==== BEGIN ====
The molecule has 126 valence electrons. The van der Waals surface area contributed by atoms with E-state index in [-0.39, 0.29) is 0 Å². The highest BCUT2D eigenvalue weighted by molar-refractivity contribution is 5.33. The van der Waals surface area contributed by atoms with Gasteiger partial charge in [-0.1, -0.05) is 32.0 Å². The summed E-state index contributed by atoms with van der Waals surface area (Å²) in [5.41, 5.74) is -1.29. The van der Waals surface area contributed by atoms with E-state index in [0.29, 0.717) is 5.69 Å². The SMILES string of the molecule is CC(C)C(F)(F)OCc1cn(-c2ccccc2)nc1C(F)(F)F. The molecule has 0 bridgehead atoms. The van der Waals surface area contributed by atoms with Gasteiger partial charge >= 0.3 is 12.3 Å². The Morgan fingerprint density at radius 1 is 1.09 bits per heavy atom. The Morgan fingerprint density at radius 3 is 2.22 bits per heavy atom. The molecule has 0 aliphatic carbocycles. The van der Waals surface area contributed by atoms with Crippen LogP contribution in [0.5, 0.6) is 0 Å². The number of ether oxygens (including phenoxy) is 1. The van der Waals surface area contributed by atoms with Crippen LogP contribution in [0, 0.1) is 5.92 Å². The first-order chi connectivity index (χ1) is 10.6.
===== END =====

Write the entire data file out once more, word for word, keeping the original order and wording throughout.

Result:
The molecule has 126 valence electrons. The van der Waals surface area contributed by atoms with E-state index in [-0.39, 0.29) is 0 Å². The highest BCUT2D eigenvalue weighted by molar-refractivity contribution is 5.33. The van der Waals surface area contributed by atoms with Gasteiger partial charge in [-0.1, -0.05) is 32.0 Å². The summed E-state index contributed by atoms with van der Waals surface area (Å²) in [5.41, 5.74) is -1.29. The van der Waals surface area contributed by atoms with E-state index in [0.29, 0.717) is 5.69 Å². The SMILES string of the molecule is CC(C)C(F)(F)OCc1cn(-c2ccccc2)nc1C(F)(F)F. The molecule has 0 bridgehead atoms. The van der Waals surface area contributed by atoms with Gasteiger partial charge >= 0.3 is 12.3 Å². The Morgan fingerprint density at radius 1 is 1.09 bits per heavy atom. The Morgan fingerprint density at radius 3 is 2.22 bits per heavy atom. The molecule has 0 aliphatic carbocycles. The van der Waals surface area contributed by atoms with Crippen LogP contribution in [0.5, 0.6) is 0 Å². The number of ether oxygens (including phenoxy) is 1. The van der Waals surface area contributed by atoms with Crippen LogP contribution in [0, 0.1) is 5.92 Å². The first-order chi connectivity index (χ1) is 10.6.